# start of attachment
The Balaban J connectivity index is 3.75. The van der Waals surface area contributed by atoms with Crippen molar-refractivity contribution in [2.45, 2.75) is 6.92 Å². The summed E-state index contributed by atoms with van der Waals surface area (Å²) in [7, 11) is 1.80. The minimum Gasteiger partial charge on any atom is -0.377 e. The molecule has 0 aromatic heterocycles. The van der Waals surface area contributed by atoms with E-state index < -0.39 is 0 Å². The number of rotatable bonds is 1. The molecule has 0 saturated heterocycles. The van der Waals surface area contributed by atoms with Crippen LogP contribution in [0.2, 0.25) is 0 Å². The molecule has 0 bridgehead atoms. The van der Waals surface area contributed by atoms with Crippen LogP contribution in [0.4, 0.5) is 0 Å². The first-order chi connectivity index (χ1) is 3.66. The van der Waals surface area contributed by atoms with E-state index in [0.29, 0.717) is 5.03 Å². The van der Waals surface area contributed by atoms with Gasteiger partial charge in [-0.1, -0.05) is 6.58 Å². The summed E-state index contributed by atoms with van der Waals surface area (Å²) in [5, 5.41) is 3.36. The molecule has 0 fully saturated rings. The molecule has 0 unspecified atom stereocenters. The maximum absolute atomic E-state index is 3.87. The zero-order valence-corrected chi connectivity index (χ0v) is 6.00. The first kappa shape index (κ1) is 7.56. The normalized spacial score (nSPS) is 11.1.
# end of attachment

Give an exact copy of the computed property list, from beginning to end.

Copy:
The Balaban J connectivity index is 3.75. The van der Waals surface area contributed by atoms with Crippen molar-refractivity contribution in [2.45, 2.75) is 6.92 Å². The summed E-state index contributed by atoms with van der Waals surface area (Å²) in [7, 11) is 1.80. The minimum Gasteiger partial charge on any atom is -0.377 e. The molecule has 0 aromatic heterocycles. The van der Waals surface area contributed by atoms with E-state index < -0.39 is 0 Å². The number of rotatable bonds is 1. The molecule has 0 saturated heterocycles. The van der Waals surface area contributed by atoms with Crippen LogP contribution in [0.2, 0.25) is 0 Å². The molecule has 0 bridgehead atoms. The van der Waals surface area contributed by atoms with Crippen LogP contribution in [0.4, 0.5) is 0 Å². The first-order chi connectivity index (χ1) is 3.66. The van der Waals surface area contributed by atoms with E-state index in [0.29, 0.717) is 5.03 Å². The van der Waals surface area contributed by atoms with Gasteiger partial charge in [-0.1, -0.05) is 6.58 Å². The summed E-state index contributed by atoms with van der Waals surface area (Å²) in [5, 5.41) is 3.36. The molecule has 0 fully saturated rings. The molecule has 0 unspecified atom stereocenters. The maximum absolute atomic E-state index is 3.87. The zero-order valence-corrected chi connectivity index (χ0v) is 6.00. The first kappa shape index (κ1) is 7.56. The normalized spacial score (nSPS) is 11.1.